Daniel Kalder reviews Frederik Peeters' Pachyderme.
Peeters' dream-surrealism has a different texture than Lynch's; the flowering vagina wall, talking corpse, phallic-nosed secret agent, and mysterious cold war sub-plot are all his own. The dead elephant recalled for me the funeral scene for the pachyderm in Jodorowsky’s berserk movie Santa Sangre. At the same time, given that Peeters is working in a Swiss/Central European context, there are undoubtedly other contributing factors to the narrative and art that many Anglophone readers will be oblivious to; literary, cinematic and other seeds Peeters is planting most of us will not pick up on. For instance, in an interview cited by his (skilled) translator Edward Gauvin, Peeters stressed the influence not of Lynch but rather the Austrian author Stefan Zweig: “I wanted to make it exotic. I thought a lot about Stefan Zweig’s novella ‘Letter from an Unknown Woman.’” Pachyderme is also more elegantly structured than Lynch’s movie: the realistic scenes set outside the hospital, occurring at strategic points in the narrative, hint at what lies behind the fugue state and establish an added layer of mystery/tension that draws the reader forward.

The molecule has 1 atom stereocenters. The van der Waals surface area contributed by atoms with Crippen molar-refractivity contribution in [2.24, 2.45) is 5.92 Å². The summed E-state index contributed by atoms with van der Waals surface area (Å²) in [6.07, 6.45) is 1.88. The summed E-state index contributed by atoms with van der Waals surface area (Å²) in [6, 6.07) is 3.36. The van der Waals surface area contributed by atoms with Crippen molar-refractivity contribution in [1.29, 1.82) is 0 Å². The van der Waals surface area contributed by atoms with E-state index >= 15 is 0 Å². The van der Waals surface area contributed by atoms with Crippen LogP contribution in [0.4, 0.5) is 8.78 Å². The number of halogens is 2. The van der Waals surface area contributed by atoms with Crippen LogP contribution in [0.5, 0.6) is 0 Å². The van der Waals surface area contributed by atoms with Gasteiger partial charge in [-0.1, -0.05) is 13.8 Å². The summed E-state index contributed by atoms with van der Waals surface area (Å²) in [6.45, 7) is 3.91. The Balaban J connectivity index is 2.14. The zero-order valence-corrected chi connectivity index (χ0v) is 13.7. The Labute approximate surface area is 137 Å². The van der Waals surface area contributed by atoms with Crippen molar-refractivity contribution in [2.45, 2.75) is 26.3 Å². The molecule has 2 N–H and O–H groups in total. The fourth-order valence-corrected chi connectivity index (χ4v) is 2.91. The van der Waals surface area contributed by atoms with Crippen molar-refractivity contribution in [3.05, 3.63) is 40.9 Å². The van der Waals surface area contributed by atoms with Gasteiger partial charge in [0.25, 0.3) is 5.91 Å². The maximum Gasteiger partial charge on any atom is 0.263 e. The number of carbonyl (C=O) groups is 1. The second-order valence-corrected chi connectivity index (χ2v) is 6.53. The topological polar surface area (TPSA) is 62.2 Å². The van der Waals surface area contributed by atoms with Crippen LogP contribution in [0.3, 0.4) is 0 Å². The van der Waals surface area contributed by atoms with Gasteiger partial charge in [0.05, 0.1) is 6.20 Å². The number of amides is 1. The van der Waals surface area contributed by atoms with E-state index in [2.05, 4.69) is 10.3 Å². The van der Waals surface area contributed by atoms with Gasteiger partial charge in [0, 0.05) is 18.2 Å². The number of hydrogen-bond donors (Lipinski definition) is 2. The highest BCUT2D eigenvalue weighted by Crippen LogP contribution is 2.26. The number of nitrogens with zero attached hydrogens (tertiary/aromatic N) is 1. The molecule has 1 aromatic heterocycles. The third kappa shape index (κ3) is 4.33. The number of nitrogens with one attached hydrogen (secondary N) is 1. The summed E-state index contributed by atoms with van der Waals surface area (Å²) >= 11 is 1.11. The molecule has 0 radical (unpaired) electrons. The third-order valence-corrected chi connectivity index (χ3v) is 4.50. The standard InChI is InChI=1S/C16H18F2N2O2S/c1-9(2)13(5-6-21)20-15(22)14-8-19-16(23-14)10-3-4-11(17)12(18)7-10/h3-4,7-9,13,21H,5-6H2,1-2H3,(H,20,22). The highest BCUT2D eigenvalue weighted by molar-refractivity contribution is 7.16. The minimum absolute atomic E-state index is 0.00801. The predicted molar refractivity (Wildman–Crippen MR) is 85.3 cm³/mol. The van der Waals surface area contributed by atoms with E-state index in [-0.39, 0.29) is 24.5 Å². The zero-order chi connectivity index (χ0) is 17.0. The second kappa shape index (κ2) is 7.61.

—Interviews & Profiles. We missed this recent Publishers Weekly profile of Jillian and Mariko Tamaki.
Tell Me Something I Don't Know has a funny interview with Nicole Georges.
—Things I'm Not Sure Whether or Not We Already Posted, But Don't Mind Repeating If We Did. The Doug Wright Awards are halfway through their crowdfunding effort. New Powr Mastrs. Gary Panter gives a lecture at the Hammer Museum in 2010.
—Misc. Jules Feiffer has been named a member of the American Academy Fellows.
The Washington Post has a good followup story on the Fun Home/South Carolina controversy.
Finally, via Ben Schwartz, a short British Pathé film from 1962 showing a Punch editorial conference.